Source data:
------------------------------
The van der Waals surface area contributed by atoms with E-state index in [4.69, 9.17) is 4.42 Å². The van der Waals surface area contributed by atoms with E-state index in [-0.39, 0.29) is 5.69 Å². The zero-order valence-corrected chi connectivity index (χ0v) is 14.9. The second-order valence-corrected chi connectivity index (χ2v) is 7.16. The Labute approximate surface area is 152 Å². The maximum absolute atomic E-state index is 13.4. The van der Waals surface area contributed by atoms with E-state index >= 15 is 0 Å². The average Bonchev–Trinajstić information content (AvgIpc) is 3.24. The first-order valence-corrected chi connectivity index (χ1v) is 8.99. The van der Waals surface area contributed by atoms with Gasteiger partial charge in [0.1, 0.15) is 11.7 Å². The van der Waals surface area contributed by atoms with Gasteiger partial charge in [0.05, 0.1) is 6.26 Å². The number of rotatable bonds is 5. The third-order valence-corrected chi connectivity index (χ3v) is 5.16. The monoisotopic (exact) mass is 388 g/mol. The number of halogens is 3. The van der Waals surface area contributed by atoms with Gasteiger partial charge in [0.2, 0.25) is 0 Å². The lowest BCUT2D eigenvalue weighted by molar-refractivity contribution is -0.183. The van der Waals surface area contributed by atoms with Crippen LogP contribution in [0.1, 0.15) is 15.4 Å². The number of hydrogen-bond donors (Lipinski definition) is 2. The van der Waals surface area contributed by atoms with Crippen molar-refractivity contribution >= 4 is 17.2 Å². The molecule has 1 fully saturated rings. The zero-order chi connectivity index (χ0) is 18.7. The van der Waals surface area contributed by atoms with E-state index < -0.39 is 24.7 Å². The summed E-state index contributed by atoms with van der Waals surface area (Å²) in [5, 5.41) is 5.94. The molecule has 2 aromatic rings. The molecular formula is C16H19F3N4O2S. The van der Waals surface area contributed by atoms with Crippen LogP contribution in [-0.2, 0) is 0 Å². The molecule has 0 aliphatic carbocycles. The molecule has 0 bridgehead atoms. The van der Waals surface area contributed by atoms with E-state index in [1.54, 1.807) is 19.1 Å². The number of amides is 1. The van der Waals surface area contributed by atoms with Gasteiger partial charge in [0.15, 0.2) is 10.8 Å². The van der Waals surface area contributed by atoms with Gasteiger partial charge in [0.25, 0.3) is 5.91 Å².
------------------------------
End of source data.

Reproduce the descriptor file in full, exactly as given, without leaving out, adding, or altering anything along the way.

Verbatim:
The van der Waals surface area contributed by atoms with E-state index in [4.69, 9.17) is 4.42 Å². The van der Waals surface area contributed by atoms with E-state index in [-0.39, 0.29) is 5.69 Å². The zero-order valence-corrected chi connectivity index (χ0v) is 14.9. The second-order valence-corrected chi connectivity index (χ2v) is 7.16. The Labute approximate surface area is 152 Å². The maximum absolute atomic E-state index is 13.4. The van der Waals surface area contributed by atoms with E-state index >= 15 is 0 Å². The average Bonchev–Trinajstić information content (AvgIpc) is 3.24. The first-order valence-corrected chi connectivity index (χ1v) is 8.99. The van der Waals surface area contributed by atoms with Gasteiger partial charge in [0.1, 0.15) is 11.7 Å². The van der Waals surface area contributed by atoms with Gasteiger partial charge in [0.05, 0.1) is 6.26 Å². The number of rotatable bonds is 5. The third-order valence-corrected chi connectivity index (χ3v) is 5.16. The monoisotopic (exact) mass is 388 g/mol. The number of halogens is 3. The van der Waals surface area contributed by atoms with Gasteiger partial charge in [0.2, 0.25) is 0 Å². The lowest BCUT2D eigenvalue weighted by molar-refractivity contribution is -0.183. The van der Waals surface area contributed by atoms with Crippen LogP contribution in [0.1, 0.15) is 15.4 Å². The number of hydrogen-bond donors (Lipinski definition) is 2. The van der Waals surface area contributed by atoms with Crippen molar-refractivity contribution >= 4 is 17.2 Å². The molecule has 1 fully saturated rings. The zero-order chi connectivity index (χ0) is 18.7. The van der Waals surface area contributed by atoms with E-state index < -0.39 is 24.7 Å². The summed E-state index contributed by atoms with van der Waals surface area (Å²) in [5, 5.41) is 5.94. The molecule has 2 aromatic rings. The molecular formula is C16H19F3N4O2S. The van der Waals surface area contributed by atoms with Crippen LogP contribution in [-0.2, 0) is 0 Å². The molecule has 0 aliphatic carbocycles. The molecule has 0 bridgehead atoms. The van der Waals surface area contributed by atoms with E-state index in [1.54, 1.807) is 19.1 Å². The number of amides is 1. The van der Waals surface area contributed by atoms with Gasteiger partial charge in [0.15, 0.2) is 10.8 Å². The van der Waals surface area contributed by atoms with Gasteiger partial charge in [0.25, 0.3) is 5.91 Å².